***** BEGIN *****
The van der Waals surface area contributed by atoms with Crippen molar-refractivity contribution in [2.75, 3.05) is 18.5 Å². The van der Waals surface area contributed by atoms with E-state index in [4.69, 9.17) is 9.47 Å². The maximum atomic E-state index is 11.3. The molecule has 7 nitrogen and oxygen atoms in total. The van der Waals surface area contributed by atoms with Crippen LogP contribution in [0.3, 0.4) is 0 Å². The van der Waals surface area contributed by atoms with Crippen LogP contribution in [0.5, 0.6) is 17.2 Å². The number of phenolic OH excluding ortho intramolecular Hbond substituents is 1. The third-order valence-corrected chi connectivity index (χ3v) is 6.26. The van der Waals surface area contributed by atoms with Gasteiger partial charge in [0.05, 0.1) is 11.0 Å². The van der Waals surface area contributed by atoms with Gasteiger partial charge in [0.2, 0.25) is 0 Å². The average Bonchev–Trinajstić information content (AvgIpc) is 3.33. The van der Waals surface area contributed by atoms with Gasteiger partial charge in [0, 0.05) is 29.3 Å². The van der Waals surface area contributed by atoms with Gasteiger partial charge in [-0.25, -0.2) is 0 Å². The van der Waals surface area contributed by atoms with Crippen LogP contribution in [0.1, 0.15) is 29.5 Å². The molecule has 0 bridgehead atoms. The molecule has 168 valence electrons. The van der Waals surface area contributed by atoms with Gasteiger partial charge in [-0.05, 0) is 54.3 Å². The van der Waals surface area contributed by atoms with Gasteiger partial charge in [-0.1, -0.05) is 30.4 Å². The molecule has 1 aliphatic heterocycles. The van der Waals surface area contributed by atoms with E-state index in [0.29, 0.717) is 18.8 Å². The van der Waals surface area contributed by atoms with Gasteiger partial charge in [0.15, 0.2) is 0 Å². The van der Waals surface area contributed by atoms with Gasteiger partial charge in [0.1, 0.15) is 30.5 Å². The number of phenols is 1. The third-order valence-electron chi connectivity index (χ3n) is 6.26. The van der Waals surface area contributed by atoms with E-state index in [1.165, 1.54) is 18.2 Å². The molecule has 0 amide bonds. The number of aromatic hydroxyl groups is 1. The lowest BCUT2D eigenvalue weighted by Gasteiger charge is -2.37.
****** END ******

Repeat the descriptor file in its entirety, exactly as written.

The van der Waals surface area contributed by atoms with Crippen molar-refractivity contribution in [2.75, 3.05) is 18.5 Å². The van der Waals surface area contributed by atoms with E-state index in [4.69, 9.17) is 9.47 Å². The maximum atomic E-state index is 11.3. The molecule has 7 nitrogen and oxygen atoms in total. The van der Waals surface area contributed by atoms with Crippen LogP contribution in [0.3, 0.4) is 0 Å². The van der Waals surface area contributed by atoms with Crippen LogP contribution in [0.5, 0.6) is 17.2 Å². The number of phenolic OH excluding ortho intramolecular Hbond substituents is 1. The third-order valence-corrected chi connectivity index (χ3v) is 6.26. The van der Waals surface area contributed by atoms with Gasteiger partial charge in [0.05, 0.1) is 11.0 Å². The van der Waals surface area contributed by atoms with Gasteiger partial charge in [0.2, 0.25) is 0 Å². The average Bonchev–Trinajstić information content (AvgIpc) is 3.33. The van der Waals surface area contributed by atoms with Gasteiger partial charge in [0, 0.05) is 29.3 Å². The van der Waals surface area contributed by atoms with Gasteiger partial charge in [-0.25, -0.2) is 0 Å². The van der Waals surface area contributed by atoms with Crippen LogP contribution in [0.1, 0.15) is 29.5 Å². The molecule has 0 bridgehead atoms. The molecule has 168 valence electrons. The van der Waals surface area contributed by atoms with Gasteiger partial charge in [-0.05, 0) is 54.3 Å². The van der Waals surface area contributed by atoms with Gasteiger partial charge in [-0.1, -0.05) is 30.4 Å². The molecule has 1 aliphatic heterocycles. The van der Waals surface area contributed by atoms with E-state index in [0.29, 0.717) is 18.8 Å². The van der Waals surface area contributed by atoms with Gasteiger partial charge in [0.15, 0.2) is 0 Å². The van der Waals surface area contributed by atoms with Gasteiger partial charge in [0.1, 0.15) is 30.5 Å². The number of phenols is 1. The third-order valence-electron chi connectivity index (χ3n) is 6.26. The van der Waals surface area contributed by atoms with E-state index in [1.165, 1.54) is 18.2 Å². The molecule has 0 amide bonds. The number of aromatic hydroxyl groups is 1. The lowest BCUT2D eigenvalue weighted by Gasteiger charge is -2.37.